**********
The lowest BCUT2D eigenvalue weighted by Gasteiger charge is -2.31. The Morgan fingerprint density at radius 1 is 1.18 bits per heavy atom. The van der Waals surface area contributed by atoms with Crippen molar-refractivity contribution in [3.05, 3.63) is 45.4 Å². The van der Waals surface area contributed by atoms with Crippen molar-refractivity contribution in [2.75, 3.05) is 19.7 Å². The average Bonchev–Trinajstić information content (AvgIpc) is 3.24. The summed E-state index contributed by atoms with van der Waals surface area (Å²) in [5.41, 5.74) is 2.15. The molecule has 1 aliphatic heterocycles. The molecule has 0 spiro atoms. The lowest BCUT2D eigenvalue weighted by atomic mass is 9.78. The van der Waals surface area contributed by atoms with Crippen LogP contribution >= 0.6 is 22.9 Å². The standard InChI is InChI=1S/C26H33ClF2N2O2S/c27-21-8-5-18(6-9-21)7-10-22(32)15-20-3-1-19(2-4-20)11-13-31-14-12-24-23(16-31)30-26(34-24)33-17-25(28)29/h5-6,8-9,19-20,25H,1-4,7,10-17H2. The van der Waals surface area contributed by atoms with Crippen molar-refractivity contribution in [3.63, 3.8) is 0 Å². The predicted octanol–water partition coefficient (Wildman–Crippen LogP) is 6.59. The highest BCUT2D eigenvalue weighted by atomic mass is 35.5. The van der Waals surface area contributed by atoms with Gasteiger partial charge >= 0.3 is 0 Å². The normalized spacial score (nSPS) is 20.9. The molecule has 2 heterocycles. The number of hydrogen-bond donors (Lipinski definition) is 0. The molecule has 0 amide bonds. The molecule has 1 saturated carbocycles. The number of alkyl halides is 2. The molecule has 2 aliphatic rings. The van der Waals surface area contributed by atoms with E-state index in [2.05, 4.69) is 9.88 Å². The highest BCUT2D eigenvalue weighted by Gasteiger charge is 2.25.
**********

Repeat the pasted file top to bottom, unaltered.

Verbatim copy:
The lowest BCUT2D eigenvalue weighted by Gasteiger charge is -2.31. The Morgan fingerprint density at radius 1 is 1.18 bits per heavy atom. The van der Waals surface area contributed by atoms with Crippen molar-refractivity contribution in [3.05, 3.63) is 45.4 Å². The van der Waals surface area contributed by atoms with Crippen molar-refractivity contribution in [2.75, 3.05) is 19.7 Å². The average Bonchev–Trinajstić information content (AvgIpc) is 3.24. The summed E-state index contributed by atoms with van der Waals surface area (Å²) in [5.41, 5.74) is 2.15. The molecule has 1 aliphatic heterocycles. The molecule has 0 spiro atoms. The lowest BCUT2D eigenvalue weighted by atomic mass is 9.78. The van der Waals surface area contributed by atoms with Crippen LogP contribution >= 0.6 is 22.9 Å². The standard InChI is InChI=1S/C26H33ClF2N2O2S/c27-21-8-5-18(6-9-21)7-10-22(32)15-20-3-1-19(2-4-20)11-13-31-14-12-24-23(16-31)30-26(34-24)33-17-25(28)29/h5-6,8-9,19-20,25H,1-4,7,10-17H2. The van der Waals surface area contributed by atoms with Crippen molar-refractivity contribution in [3.63, 3.8) is 0 Å². The predicted octanol–water partition coefficient (Wildman–Crippen LogP) is 6.59. The highest BCUT2D eigenvalue weighted by atomic mass is 35.5. The van der Waals surface area contributed by atoms with Gasteiger partial charge >= 0.3 is 0 Å². The normalized spacial score (nSPS) is 20.9. The molecule has 2 heterocycles. The number of hydrogen-bond donors (Lipinski definition) is 0. The molecule has 0 amide bonds. The molecule has 1 saturated carbocycles. The number of alkyl halides is 2. The molecule has 2 aliphatic rings. The van der Waals surface area contributed by atoms with E-state index in [2.05, 4.69) is 9.88 Å². The highest BCUT2D eigenvalue weighted by Gasteiger charge is 2.25.